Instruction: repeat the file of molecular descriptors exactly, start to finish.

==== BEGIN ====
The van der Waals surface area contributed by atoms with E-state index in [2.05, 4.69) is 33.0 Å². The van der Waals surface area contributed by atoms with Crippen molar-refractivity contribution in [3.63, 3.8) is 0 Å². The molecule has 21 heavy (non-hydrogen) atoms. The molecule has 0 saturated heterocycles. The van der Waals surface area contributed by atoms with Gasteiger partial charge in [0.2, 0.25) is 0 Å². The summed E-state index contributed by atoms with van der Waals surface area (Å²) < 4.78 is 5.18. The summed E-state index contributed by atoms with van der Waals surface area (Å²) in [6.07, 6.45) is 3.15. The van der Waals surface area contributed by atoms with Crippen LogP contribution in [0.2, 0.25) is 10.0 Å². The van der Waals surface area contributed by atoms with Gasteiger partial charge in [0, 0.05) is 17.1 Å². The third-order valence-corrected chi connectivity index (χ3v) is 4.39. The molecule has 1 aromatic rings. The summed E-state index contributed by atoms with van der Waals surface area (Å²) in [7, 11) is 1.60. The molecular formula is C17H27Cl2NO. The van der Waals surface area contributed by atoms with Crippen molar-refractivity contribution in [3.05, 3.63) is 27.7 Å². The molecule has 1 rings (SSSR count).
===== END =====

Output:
The van der Waals surface area contributed by atoms with E-state index in [2.05, 4.69) is 33.0 Å². The van der Waals surface area contributed by atoms with Crippen molar-refractivity contribution in [3.63, 3.8) is 0 Å². The molecule has 21 heavy (non-hydrogen) atoms. The molecule has 0 saturated heterocycles. The van der Waals surface area contributed by atoms with Gasteiger partial charge in [0.2, 0.25) is 0 Å². The summed E-state index contributed by atoms with van der Waals surface area (Å²) < 4.78 is 5.18. The summed E-state index contributed by atoms with van der Waals surface area (Å²) in [6.07, 6.45) is 3.15. The van der Waals surface area contributed by atoms with Crippen LogP contribution in [0.2, 0.25) is 10.0 Å². The van der Waals surface area contributed by atoms with Gasteiger partial charge in [0, 0.05) is 17.1 Å². The third-order valence-corrected chi connectivity index (χ3v) is 4.39. The molecule has 1 aromatic rings. The summed E-state index contributed by atoms with van der Waals surface area (Å²) in [7, 11) is 1.60. The molecular formula is C17H27Cl2NO. The van der Waals surface area contributed by atoms with Crippen molar-refractivity contribution in [3.05, 3.63) is 27.7 Å². The molecule has 1 rings (SSSR count).